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The act of telling stories within the game.

Many games tell stories as gameplay progresses. This might be through pre-produced material, through actions of those running the game, through the players themselves, or a combination. Regardless, this provides Storytelling to the gameplay experience.

Note: this pattern does not discuss the quality of Storytelling in a game, only how it relates to gameplay and game elements.

Note: this pattern does not discuss the retelling on gameplay events after it has occurred, for that see Game Instance Stories.


Roleplaying Games do all have Storytelling as a part of them. However, while early Tabletop Roleplaying Games such as Dungeons & Dragons and Call of Cthulhu supported this later games such as Vampire: The Masquerade and Universalis focused upon it (the former of these describes itself as a storytelling game rather than a roleplaying game). Once Upon a Time is a card game sharing many characteristics of Storytelling with Tabletop Roleplaying Games but by having removed the presence of player characters no longer is one. Live Action Roleplaying Games such as 1942 – Noen å stole på and Monitor Celestra have certain parts of the Storytelling pre-planned by game masters but rely heavily on players to bring the Storytelling to its full potential. Some Computer-based Roleplaying Games, e.g. the Dragon Age and the Witcher series, makes use of cutscenes to do part of their Storytelling while others, e.g. The Elder Scrolls and the Fallout series, tell their stories as part of gameplay only (with the exception of cutscenes that function as epilogues).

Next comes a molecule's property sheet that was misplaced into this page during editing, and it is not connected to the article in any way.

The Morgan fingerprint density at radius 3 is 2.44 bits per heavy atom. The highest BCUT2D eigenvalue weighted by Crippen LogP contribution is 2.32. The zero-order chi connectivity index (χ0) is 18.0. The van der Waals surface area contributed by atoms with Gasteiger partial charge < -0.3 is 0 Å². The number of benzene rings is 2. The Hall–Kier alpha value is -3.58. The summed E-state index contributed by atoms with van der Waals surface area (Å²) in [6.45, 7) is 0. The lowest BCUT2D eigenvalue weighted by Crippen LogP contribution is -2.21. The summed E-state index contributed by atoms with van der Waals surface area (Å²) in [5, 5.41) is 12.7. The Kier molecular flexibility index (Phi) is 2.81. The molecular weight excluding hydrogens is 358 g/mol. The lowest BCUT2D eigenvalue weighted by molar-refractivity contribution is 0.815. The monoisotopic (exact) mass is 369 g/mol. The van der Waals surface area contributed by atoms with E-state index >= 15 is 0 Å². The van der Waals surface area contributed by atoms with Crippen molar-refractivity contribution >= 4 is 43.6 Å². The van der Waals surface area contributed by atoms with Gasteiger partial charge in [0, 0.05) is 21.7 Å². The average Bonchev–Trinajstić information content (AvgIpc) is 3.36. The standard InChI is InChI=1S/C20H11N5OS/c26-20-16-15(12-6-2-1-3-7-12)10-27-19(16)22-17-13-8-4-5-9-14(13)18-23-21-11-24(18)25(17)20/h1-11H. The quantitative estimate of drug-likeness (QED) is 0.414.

Storytelling Games such as Fiasco and Once Upon a Time have a close relation with Tabletop Roleplaying Games but as there name suggests focuses on Storytelling.

Sleep is Death is a mediated two-player Computer Game where one of the players takes the role of a game master that tells a story to the other player.

Using the pattern

On the most fundamental level, Storytelling in games requires Agents that perform actions as well as places and objects that they can interact with. Characters, and especially Player Characters, is a natural starting point for Agents since they allow players a focus for Emotional Engrossment. Conflicts between Agents is a classic way of motivating them as well as inviting for Emotional Engrossment. Scenes can be used to place the Agents in interesting situations, and may themselves provide stories through Environmental Storytelling. Construction can be used to create Environmental Storytelling as part of gameplay, and may then include Game Element Insertion as part of the Storytelling. Voiceovers is an approach to Storytelling games have adopted from movies, but this may work against Diegetic Consistency. Cutscenes is more or less short movies inside a game and can effectively do Storytelling but removes agency from players and needs to fit seamlessly with what has happened just before them to not break Diegetic Consistency.